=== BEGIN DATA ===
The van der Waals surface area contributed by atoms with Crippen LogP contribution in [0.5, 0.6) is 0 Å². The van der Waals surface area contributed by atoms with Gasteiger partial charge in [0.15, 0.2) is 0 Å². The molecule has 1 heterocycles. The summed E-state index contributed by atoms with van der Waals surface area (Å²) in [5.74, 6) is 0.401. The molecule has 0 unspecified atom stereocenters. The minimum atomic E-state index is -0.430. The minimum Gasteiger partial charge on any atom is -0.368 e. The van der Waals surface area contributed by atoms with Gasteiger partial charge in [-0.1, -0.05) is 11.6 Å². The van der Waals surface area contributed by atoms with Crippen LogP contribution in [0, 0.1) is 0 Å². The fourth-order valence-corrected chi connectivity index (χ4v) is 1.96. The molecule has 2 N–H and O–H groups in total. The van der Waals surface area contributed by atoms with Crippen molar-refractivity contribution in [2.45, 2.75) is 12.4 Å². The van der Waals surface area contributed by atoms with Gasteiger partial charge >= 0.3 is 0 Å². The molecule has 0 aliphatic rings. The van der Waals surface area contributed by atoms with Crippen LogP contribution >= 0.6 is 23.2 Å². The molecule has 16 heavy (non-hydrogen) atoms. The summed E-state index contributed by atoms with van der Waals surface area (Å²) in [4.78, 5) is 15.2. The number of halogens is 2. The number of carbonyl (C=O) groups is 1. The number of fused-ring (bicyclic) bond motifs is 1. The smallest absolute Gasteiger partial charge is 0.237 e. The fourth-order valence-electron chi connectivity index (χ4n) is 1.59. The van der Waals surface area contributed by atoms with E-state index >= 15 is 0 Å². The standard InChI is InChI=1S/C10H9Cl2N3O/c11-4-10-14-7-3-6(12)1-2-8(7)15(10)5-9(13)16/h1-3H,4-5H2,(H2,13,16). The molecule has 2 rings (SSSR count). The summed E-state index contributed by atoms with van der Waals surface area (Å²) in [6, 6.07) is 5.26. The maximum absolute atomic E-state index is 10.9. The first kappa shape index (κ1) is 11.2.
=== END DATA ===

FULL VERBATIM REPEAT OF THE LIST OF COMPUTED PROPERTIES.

The van der Waals surface area contributed by atoms with Crippen LogP contribution in [0.5, 0.6) is 0 Å². The van der Waals surface area contributed by atoms with Gasteiger partial charge in [0.15, 0.2) is 0 Å². The molecule has 1 heterocycles. The summed E-state index contributed by atoms with van der Waals surface area (Å²) in [5.74, 6) is 0.401. The molecule has 0 unspecified atom stereocenters. The minimum atomic E-state index is -0.430. The minimum Gasteiger partial charge on any atom is -0.368 e. The van der Waals surface area contributed by atoms with Gasteiger partial charge in [-0.1, -0.05) is 11.6 Å². The van der Waals surface area contributed by atoms with Crippen LogP contribution in [0, 0.1) is 0 Å². The fourth-order valence-corrected chi connectivity index (χ4v) is 1.96. The molecule has 2 N–H and O–H groups in total. The van der Waals surface area contributed by atoms with Crippen molar-refractivity contribution in [2.45, 2.75) is 12.4 Å². The van der Waals surface area contributed by atoms with Gasteiger partial charge >= 0.3 is 0 Å². The molecule has 0 aliphatic rings. The van der Waals surface area contributed by atoms with Crippen LogP contribution >= 0.6 is 23.2 Å². The molecule has 16 heavy (non-hydrogen) atoms. The summed E-state index contributed by atoms with van der Waals surface area (Å²) in [4.78, 5) is 15.2. The number of halogens is 2. The number of carbonyl (C=O) groups is 1. The number of fused-ring (bicyclic) bond motifs is 1. The smallest absolute Gasteiger partial charge is 0.237 e. The fourth-order valence-electron chi connectivity index (χ4n) is 1.59. The van der Waals surface area contributed by atoms with E-state index >= 15 is 0 Å². The standard InChI is InChI=1S/C10H9Cl2N3O/c11-4-10-14-7-3-6(12)1-2-8(7)15(10)5-9(13)16/h1-3H,4-5H2,(H2,13,16). The molecule has 2 rings (SSSR count). The summed E-state index contributed by atoms with van der Waals surface area (Å²) in [6, 6.07) is 5.26. The maximum absolute atomic E-state index is 10.9. The first kappa shape index (κ1) is 11.2.